Date Published: July 15, 2017
Author(s): Jingwei Zhang, Melis T. Dalbay, Xiaoman Luo, Erik Vrij, Davide Barbieri, Lorenzo Moroni, Joost D. de Bruijn, Clemens A. van Blitterswijk, J. Paul Chapple, Martin M. Knight, Huipin Yuan.
The surface topography of synthetic biomaterials is known to play a role in material-driven osteogenesis. Recent studies show that TGFβ signalling also initiates osteogenic differentiation. TGFβ signalling requires the recruitment of TGFβ receptors (TGFβR) to the primary cilia. In this study, we hypothesize that the surface topography of calcium phosphate ceramics regulates stem cell morphology, primary cilia structure and TGFβR recruitment to the cilium associated with osteogenic differentiation. We developed a 2D system using two types of tricalcium phosphate (TCP) ceramic discs with identical chemistry. One sample had a surface topography at micron-scale (TCP-B, with a bigger surface structure dimension) whilst the other had a surface topography at submicron scale (TCP-S, with a smaller surface structure dimension). In the absence of osteogenic differentiation factors, human bone marrow stromal cells (hBMSCs) were more spread on TCP-S than on TCP-B with alterations in actin organization and increased primary cilia prevalence and length. The cilia elongation on TCP-S was similar to that observed on glass in the presence of osteogenic media and was followed by recruitment of transforming growth factor-β RII (p-TGFβ RII) to the cilia axoneme. This was associated with enhanced osteogenic differentiation of hBMSCs on TCP-S, as shown by alkaline phosphatase activity and gene expression for key osteogenic markers in the absence of additional osteogenic growth factors. Similarly, in vivo after a 12-week intramuscular implantation in dogs, TCP-S induced bone formation while TCP-B did not. It is most likely that the surface topography of calcium phosphate ceramics regulates primary cilia length and ciliary recruitment of p-TGFβ RII associated with osteogenesis and bone formation. This bioengineering control of osteogenesis via primary cilia modulation may represent a new type of biomaterial-based ciliotherapy for orthopedic, dental and maxillofacial surgery applications.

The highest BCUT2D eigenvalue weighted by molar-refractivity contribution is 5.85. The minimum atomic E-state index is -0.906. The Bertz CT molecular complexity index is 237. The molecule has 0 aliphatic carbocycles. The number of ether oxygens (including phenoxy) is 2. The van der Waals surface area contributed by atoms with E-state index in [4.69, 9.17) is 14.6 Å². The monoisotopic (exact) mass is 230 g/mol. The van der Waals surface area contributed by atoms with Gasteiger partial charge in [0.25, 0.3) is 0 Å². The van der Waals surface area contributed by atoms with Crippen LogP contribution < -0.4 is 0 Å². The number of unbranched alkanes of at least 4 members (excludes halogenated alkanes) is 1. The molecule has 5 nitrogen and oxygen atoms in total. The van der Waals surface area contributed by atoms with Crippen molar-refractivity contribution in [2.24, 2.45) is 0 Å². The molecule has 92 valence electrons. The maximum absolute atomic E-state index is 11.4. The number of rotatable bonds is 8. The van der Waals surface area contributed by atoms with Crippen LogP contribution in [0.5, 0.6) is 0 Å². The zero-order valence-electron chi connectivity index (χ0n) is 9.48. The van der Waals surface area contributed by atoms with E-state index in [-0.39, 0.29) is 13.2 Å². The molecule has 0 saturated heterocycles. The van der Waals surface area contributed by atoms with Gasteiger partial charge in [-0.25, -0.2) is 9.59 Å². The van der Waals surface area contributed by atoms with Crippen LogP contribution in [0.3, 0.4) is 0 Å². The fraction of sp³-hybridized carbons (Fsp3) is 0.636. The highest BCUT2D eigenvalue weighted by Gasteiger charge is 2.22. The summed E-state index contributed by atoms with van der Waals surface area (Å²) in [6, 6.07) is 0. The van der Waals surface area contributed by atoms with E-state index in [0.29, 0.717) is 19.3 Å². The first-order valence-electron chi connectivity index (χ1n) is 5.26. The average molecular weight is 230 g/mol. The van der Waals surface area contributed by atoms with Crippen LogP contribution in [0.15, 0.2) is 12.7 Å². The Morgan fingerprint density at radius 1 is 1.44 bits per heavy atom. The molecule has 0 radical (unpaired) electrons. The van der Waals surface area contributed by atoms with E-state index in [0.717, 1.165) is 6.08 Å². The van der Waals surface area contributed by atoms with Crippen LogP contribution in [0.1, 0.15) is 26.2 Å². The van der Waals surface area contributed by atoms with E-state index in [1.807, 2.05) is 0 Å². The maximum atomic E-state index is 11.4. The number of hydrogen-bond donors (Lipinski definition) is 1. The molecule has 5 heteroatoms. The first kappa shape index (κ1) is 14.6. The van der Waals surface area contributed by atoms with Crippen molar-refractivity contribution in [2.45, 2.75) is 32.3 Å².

The surface topography of synthetic biomaterials plays important roles in material-driven osteogenesis. The data presented herein have shown that the surface topography of calcium phosphate ceramics regulates mesenchymal stromal cells (e.g., human bone marrow mesenchymal stromal cells, hBMSCs) with respect to morphology, primary cilia structure and TGFβR recruitment to the cilium associated with osteogenic differentiation in vitro. Together with bone formation in vivo, our results suggested a new type of biomaterial-based ciliotherapy for orthopedic, dental and maxillofacial surgery by the bioengineering control of osteogenesis via primary cilia modulation.
Calcium phosphate (CaP) ceramics are widely used in orthopedic, dental and maxillofacial surgery as bone substitutes because of their chemical homology to native bone mineral, excellent biocompatibility and the ability to support osteogenesis on their surface (i.e. osteoconductivity) , , . However, osteoinductivity of bone graft substitutes, i.e. the ability to positively induce osteogenic differentiation of stem cells to form bone, is required for bone regeneration in critical-sized bone defects , . The most common approach to make CaP ceramics osteoinductive is to combine them with growth factors (e.g. bone morphogenetic proteins, BMPs) . However, the cost and safety of such approaches pose major concerns .